This allowed the side tank mouldings to be removed. There is a lug on the rear of the mouldings wwhich slots into the front of the cab. This just pulls out.

 With the tanks removed, the red plastic underframe mouldings could be removed. These simply slot into the running plate and into the rear underside of the cab.

Once the lug on the moulding was pulled out from the running plate, the moulding was then moved forward to slide out the lug from the cab underside.

The six screws holding the cab to the footplate were now visible. These were unscrewed .....

...... to allow the cab to be removed.

The two seats for the driver were then removed. Normally these slot on to pegs on the floor of the cab, but on this loco, the driver's seat was also glued down and so the peg had to be removed as well.

With the cab removed, the two screws holding the firebox to the cab floor were now exposed. These were unscrewed.

It took me a while to figure out how the front of the boiler was fixed in place. To access the single screw holding it, the buffer beam was removed by unscrewing the two small screws which secure it.

As you can see from the photo, the buffer beam sits on two lugs and so, once the screws were removed, the buffer beam needed to be prised upwards (with the loco inverted) away from the lugs. The screw holding the boiler in place now became visible.

This screw was removed .......

.... and then the boiler was lifted up at the rear, and slid backwards slightly to free the lug from the front fixing point.

With the boiler removed the wiring now became accessible. Normally, when I convert locos to battery power, I remove the wheel pickups and skates, but on this loco I decided to leave them in place - and add a switch to enable the loco to be run either from track power or from battery. If you were intending to run the loco solely on battery power, I would suggest you remove the skates and pickups at this point as they do add unwanted (and unneeded) friction.

The leads from the track and to the motor were unplugged .......

and the link between the two plugs was severed.

To follow my normal conventions for wiring, I soldered white wires to the motor leads .......

.....  then shrouded these in heatshrink sleeving for insulation.

Brown wires were soldered to the plugs for the track pickups .......

....... and similarly insulated with heatshrink.

The plugs were then re-inserted into their sockets - brown (track) leads into the outer sockets and white (motor) leads into the two inner sockets.

 Two 3mm diameter holes were then drilled into the stepped rear section of the cab floor .......

.... and the four new wires fed through.

Now the interesting bit could begin. Sorting out the batteries and the control system. After carefully examining the cab and trying various options, I decided that the easiest way to instal the additional  electrics was to put the switches and charge socket into the coal bunker so they could be accessed by removing the coal moulding. Rather than fixing them in permanently, I felt it would be better if the whole assembly could be removable. To this end I constructed a box from 2mm thick black plasticard which would fit snuggly inside the cab without the need for being glued in.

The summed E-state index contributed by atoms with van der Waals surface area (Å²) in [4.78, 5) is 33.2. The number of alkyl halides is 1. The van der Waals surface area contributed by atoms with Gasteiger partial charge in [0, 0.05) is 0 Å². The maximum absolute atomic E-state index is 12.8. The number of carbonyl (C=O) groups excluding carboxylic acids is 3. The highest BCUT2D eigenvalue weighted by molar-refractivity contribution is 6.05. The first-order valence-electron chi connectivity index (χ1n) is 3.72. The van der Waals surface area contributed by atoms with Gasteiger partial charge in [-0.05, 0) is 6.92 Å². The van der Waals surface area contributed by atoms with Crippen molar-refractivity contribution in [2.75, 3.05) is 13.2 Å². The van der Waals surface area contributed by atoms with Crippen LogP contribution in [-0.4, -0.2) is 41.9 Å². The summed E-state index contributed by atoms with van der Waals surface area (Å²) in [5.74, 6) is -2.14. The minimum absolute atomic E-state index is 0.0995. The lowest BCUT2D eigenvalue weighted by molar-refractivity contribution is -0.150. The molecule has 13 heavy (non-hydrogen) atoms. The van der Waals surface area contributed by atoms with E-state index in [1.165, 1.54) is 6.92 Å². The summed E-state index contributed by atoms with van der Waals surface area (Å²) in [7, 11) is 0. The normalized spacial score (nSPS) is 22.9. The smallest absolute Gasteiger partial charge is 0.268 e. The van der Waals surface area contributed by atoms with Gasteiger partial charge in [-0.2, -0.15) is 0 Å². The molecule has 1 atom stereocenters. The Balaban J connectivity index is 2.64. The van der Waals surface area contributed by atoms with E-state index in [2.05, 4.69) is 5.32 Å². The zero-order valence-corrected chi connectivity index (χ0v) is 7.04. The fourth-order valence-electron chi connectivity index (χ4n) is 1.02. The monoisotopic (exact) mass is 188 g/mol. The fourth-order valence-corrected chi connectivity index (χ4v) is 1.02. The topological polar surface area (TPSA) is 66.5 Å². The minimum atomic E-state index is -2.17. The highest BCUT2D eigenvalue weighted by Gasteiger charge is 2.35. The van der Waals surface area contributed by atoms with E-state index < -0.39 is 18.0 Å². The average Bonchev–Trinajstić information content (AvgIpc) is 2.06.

Before gluing the box together, an overlay was printed out on to self adhesive vinyl showing the positions of the switches and socket. This was attached to the 35mm x 95mm panel and holes of the relevant diameter were drilled (6.5mm for the switches, 8mm for the socket and 6mm for the LED).

A DPDT switch was mounted into the lower left hole (as the on/off/charge switch), a 3PDT switch was mounted into the right hand hole, a 2.1mm DC socket mounted into the middle hole and bezel-mounted LED fitted into the upper left hand hole:

 These were then soldered-up .........

 ................ as per this diagram.
 The LED was wired up to pad 4 of an RCT/Deltang Rx65b receiver/controller. The pad was then reprogrammed to provide the LED2 function (which mirrors the onboard LED flashes).

 A 3S li-ion battery protection board was purchased (via eBay) .......

 ... and wired-up before being connected to three 18650 tagged li-ion batteries.

 The batteries, together with the battery protection board, were then loosely taped together.

 The plasticard box was then glued together with solvent and positioned in place on the footplate.

The driver was then stuck in place (using a double sided sticky pad) on top of the plasticard box.

After testing, the loco was then reconstructed. The boiler was attached first ......

 Followed by the buffer beam, .......

............. cab and side tanks.

The controls and charge socket are conveniently accessible though the coal bunker by removal of the coal moulding.

Following testing, I decided to add a balance charge socket to the battery protection board, leading to a trailing JST four pin socket which is accessible in the cab. Not very elegant, but I had been unable to track down a panel-mounted 4 pin socket - besides which there was little space left on the board inside the bunker.

I have not added this loco to my fleet - it's not an appropriate prototype for my UK based three foot narrow gauge railway. It has now been returned to one of the traders as a demo to show what is possible with a little imagination and a modicum of ingenuity.